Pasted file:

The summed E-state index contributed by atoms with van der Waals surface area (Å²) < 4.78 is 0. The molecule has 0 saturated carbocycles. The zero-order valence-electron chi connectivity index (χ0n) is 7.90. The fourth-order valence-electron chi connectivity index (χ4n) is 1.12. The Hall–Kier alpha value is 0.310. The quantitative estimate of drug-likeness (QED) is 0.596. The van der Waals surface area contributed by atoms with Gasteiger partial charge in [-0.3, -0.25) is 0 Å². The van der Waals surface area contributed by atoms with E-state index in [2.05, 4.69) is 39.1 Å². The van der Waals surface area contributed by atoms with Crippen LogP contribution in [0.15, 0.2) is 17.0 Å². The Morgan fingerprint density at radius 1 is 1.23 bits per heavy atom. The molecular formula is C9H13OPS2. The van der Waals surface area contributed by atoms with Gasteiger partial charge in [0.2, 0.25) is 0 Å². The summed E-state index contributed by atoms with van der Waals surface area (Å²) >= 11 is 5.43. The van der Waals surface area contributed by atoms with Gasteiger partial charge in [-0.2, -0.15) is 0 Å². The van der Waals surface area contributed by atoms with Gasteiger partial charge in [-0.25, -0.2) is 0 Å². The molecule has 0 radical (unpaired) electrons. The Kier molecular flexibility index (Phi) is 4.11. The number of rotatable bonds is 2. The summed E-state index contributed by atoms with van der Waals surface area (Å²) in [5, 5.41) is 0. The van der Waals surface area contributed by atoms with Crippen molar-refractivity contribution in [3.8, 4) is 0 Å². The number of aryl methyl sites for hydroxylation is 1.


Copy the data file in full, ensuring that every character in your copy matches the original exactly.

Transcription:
The summed E-state index contributed by atoms with van der Waals surface area (Å²) < 4.78 is 0. The molecule has 0 saturated carbocycles. The zero-order valence-electron chi connectivity index (χ0n) is 7.90. The fourth-order valence-electron chi connectivity index (χ4n) is 1.12. The Hall–Kier alpha value is 0.310. The quantitative estimate of drug-likeness (QED) is 0.596. The van der Waals surface area contributed by atoms with Gasteiger partial charge in [-0.3, -0.25) is 0 Å². The van der Waals surface area contributed by atoms with E-state index in [2.05, 4.69) is 39.1 Å². The van der Waals surface area contributed by atoms with Crippen LogP contribution in [0.15, 0.2) is 17.0 Å². The Morgan fingerprint density at radius 1 is 1.23 bits per heavy atom. The molecular formula is C9H13OPS2. The van der Waals surface area contributed by atoms with Gasteiger partial charge in [0.2, 0.25) is 0 Å². The summed E-state index contributed by atoms with van der Waals surface area (Å²) >= 11 is 5.43. The van der Waals surface area contributed by atoms with Gasteiger partial charge in [-0.2, -0.15) is 0 Å². The van der Waals surface area contributed by atoms with Gasteiger partial charge in [-0.25, -0.2) is 0 Å². The molecule has 0 radical (unpaired) electrons. The Kier molecular flexibility index (Phi) is 4.11. The number of rotatable bonds is 2. The summed E-state index contributed by atoms with van der Waals surface area (Å²) in [5, 5.41) is 0. The van der Waals surface area contributed by atoms with Crippen molar-refractivity contribution in [3.8, 4) is 0 Å². The number of aryl methyl sites for hydroxylation is 1.